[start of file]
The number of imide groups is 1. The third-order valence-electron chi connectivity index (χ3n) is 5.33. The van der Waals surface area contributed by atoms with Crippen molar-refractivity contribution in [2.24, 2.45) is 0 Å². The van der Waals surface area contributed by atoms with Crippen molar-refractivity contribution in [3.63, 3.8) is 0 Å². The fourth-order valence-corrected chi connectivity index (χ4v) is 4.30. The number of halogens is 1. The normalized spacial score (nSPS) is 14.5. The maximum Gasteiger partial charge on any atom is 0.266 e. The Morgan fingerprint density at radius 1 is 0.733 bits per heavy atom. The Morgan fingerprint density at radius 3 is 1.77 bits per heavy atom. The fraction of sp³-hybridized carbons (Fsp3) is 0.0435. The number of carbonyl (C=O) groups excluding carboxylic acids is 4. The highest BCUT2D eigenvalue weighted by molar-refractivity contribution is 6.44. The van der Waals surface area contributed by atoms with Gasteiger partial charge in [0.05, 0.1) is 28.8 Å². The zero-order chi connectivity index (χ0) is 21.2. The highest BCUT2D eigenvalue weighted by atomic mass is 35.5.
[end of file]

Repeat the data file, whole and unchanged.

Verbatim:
The number of imide groups is 1. The third-order valence-electron chi connectivity index (χ3n) is 5.33. The van der Waals surface area contributed by atoms with Crippen molar-refractivity contribution in [2.24, 2.45) is 0 Å². The van der Waals surface area contributed by atoms with Crippen molar-refractivity contribution in [3.63, 3.8) is 0 Å². The fourth-order valence-corrected chi connectivity index (χ4v) is 4.30. The number of halogens is 1. The normalized spacial score (nSPS) is 14.5. The maximum Gasteiger partial charge on any atom is 0.266 e. The Morgan fingerprint density at radius 1 is 0.733 bits per heavy atom. The Morgan fingerprint density at radius 3 is 1.77 bits per heavy atom. The fraction of sp³-hybridized carbons (Fsp3) is 0.0435. The number of carbonyl (C=O) groups excluding carboxylic acids is 4. The highest BCUT2D eigenvalue weighted by molar-refractivity contribution is 6.44. The van der Waals surface area contributed by atoms with Gasteiger partial charge in [0.05, 0.1) is 28.8 Å². The zero-order chi connectivity index (χ0) is 21.2. The highest BCUT2D eigenvalue weighted by atomic mass is 35.5.